Here’s an early summer guerilla gardening outing… I can say from the vantage point of Autumn that these saltbush babies are thriving and much larger! Also, that the blue watering can fell apart completely at some stage over summer!
Here is another. Documented with just this one image. The saltbush are so hardy: these look like rhagodia. The prostrate wattles have not all made it, but some certainly have survived summer.
And a different day. I think this was a solo venture into the local creekbed where it runs between back gardens. I seem to remember taking a phone call at some point while I was there, and maybe that’s why I didn’t take other pictures. A fig and an apricot join the random selection of trees growing along the edge of Willa Willa.
In a different part of Willa Willa, running through a park, myself and my friends are planting out Ngarrindjeri weaving rushes (the sedge, cyperus gymnocaulos). Here are shots of babies about to be planted as well as some from previous plantings that I weeded the same day.
More fruit trees destined for public lands, and some water to give them once I have weeded out a place to plant them and put them in.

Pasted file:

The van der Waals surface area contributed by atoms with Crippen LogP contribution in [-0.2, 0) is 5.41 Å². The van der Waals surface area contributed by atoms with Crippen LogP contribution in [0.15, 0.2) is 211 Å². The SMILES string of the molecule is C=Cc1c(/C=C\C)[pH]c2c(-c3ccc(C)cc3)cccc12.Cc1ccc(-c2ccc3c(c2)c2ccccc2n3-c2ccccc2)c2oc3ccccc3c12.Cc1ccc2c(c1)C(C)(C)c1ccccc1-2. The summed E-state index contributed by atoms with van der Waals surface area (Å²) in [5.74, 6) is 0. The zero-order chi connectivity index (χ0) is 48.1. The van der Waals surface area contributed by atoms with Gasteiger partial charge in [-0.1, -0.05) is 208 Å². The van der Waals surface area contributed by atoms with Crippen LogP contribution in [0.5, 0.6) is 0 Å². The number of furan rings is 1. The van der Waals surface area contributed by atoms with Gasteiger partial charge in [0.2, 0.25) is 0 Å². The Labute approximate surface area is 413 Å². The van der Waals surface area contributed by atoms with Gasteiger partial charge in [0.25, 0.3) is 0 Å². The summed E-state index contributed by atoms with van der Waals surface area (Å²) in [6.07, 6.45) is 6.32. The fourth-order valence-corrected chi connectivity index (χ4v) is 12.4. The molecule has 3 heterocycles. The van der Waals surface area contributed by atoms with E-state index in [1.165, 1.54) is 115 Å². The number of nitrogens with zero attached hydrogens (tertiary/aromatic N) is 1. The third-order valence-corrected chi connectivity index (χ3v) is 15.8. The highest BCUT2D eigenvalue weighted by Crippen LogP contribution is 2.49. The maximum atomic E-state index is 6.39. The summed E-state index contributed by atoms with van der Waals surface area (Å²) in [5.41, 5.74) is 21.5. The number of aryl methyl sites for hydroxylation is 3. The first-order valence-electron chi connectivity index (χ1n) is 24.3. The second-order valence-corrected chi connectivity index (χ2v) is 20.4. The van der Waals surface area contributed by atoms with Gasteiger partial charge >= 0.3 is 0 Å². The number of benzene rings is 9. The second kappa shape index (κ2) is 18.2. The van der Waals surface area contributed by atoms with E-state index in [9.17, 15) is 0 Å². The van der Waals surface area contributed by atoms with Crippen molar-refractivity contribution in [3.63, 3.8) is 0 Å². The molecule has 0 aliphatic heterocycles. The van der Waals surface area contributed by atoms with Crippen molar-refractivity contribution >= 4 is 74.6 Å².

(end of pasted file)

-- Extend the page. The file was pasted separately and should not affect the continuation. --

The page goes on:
Bladder saltbush headed out into the big, wild world!
It has become a bit of a tradition to do guerilla planting walks after dinner when people come for dinner with us. It’s so fine to be able to show entire areas that are now covered in native plants or shaded by trees, where once there was only weedy land and broken glass and a regular council poisoning regime.
After the previous post, I found a little dress at the local op shop. It seemed to fit the kind of measurements I was working with. I drafted a pattern from it, modifying it quite a bit to create a fairly plain shirt. Then the fun began and it was a bit addictive.
This one is new fabric from a shop I prefer not to frequent, on the whole… with binding from a Buy Nothing gift of the remains of a high quality men’s shirt.
Then this. Not my finest hour in pattern matching (OK–so I only thought about pattern matching after the fact and focused entirely on getting the whole thing out of the small yardage I’d bought). “Baa baa black sheep” is a favourite for this little person…
Then the chicken prints–I was amazed by what Tricia’s discount fabrics had tucked away in animal prints. Our chickens are so important the grandbub has been known to list them as family members, says good night to them, and visits regularly (every time she comes over).
These buttons have been sitting in my admittedly multi generational button collection for many a long year and finally met their [next] destination!
And this, from two stash fabrics. Cotton body and linen sleeves, with buttons of varying shades of red.
I am happy to say that these outfits have been in constant rotation… often in the style statement known in our household as “mix and clash”.